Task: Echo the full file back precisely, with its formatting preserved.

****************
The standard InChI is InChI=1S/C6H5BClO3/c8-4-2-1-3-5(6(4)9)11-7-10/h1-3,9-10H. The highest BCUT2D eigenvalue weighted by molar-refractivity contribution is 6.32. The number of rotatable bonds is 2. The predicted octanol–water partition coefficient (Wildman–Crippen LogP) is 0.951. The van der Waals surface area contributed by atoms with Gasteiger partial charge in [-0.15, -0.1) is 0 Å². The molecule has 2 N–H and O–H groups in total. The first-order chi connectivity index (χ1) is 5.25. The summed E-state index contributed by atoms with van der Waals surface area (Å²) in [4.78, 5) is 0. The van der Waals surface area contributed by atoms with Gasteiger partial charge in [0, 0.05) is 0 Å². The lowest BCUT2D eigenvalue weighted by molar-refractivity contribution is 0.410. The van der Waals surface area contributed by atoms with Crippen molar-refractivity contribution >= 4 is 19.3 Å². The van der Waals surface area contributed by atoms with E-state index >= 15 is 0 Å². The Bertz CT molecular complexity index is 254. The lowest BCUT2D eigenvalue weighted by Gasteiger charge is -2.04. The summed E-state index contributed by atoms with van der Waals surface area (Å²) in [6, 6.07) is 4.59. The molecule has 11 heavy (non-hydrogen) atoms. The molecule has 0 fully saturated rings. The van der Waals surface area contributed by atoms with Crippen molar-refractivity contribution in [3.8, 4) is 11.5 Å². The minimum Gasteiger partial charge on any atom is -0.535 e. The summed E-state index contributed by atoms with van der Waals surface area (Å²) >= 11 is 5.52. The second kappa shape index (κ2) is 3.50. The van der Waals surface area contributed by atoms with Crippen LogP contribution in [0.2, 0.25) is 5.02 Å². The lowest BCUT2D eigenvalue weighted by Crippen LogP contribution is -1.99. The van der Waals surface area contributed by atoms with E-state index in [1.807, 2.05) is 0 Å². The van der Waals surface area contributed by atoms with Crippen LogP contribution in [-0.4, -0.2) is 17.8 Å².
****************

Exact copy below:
The standard InChI is InChI=1S/C6H5BClO3/c8-4-2-1-3-5(6(4)9)11-7-10/h1-3,9-10H. The highest BCUT2D eigenvalue weighted by molar-refractivity contribution is 6.32. The number of rotatable bonds is 2. The predicted octanol–water partition coefficient (Wildman–Crippen LogP) is 0.951. The van der Waals surface area contributed by atoms with Gasteiger partial charge in [-0.15, -0.1) is 0 Å². The molecule has 2 N–H and O–H groups in total. The first-order chi connectivity index (χ1) is 5.25. The summed E-state index contributed by atoms with van der Waals surface area (Å²) in [4.78, 5) is 0. The van der Waals surface area contributed by atoms with Gasteiger partial charge in [0, 0.05) is 0 Å². The lowest BCUT2D eigenvalue weighted by molar-refractivity contribution is 0.410. The van der Waals surface area contributed by atoms with Crippen molar-refractivity contribution >= 4 is 19.3 Å². The van der Waals surface area contributed by atoms with E-state index >= 15 is 0 Å². The Bertz CT molecular complexity index is 254. The lowest BCUT2D eigenvalue weighted by Gasteiger charge is -2.04. The summed E-state index contributed by atoms with van der Waals surface area (Å²) in [6, 6.07) is 4.59. The molecule has 11 heavy (non-hydrogen) atoms. The molecule has 0 fully saturated rings. The van der Waals surface area contributed by atoms with Crippen molar-refractivity contribution in [3.8, 4) is 11.5 Å². The minimum Gasteiger partial charge on any atom is -0.535 e. The summed E-state index contributed by atoms with van der Waals surface area (Å²) >= 11 is 5.52. The second kappa shape index (κ2) is 3.50. The van der Waals surface area contributed by atoms with Crippen LogP contribution in [0.2, 0.25) is 5.02 Å². The lowest BCUT2D eigenvalue weighted by Crippen LogP contribution is -1.99. The van der Waals surface area contributed by atoms with E-state index in [1.807, 2.05) is 0 Å². The van der Waals surface area contributed by atoms with Crippen LogP contribution in [-0.4, -0.2) is 17.8 Å².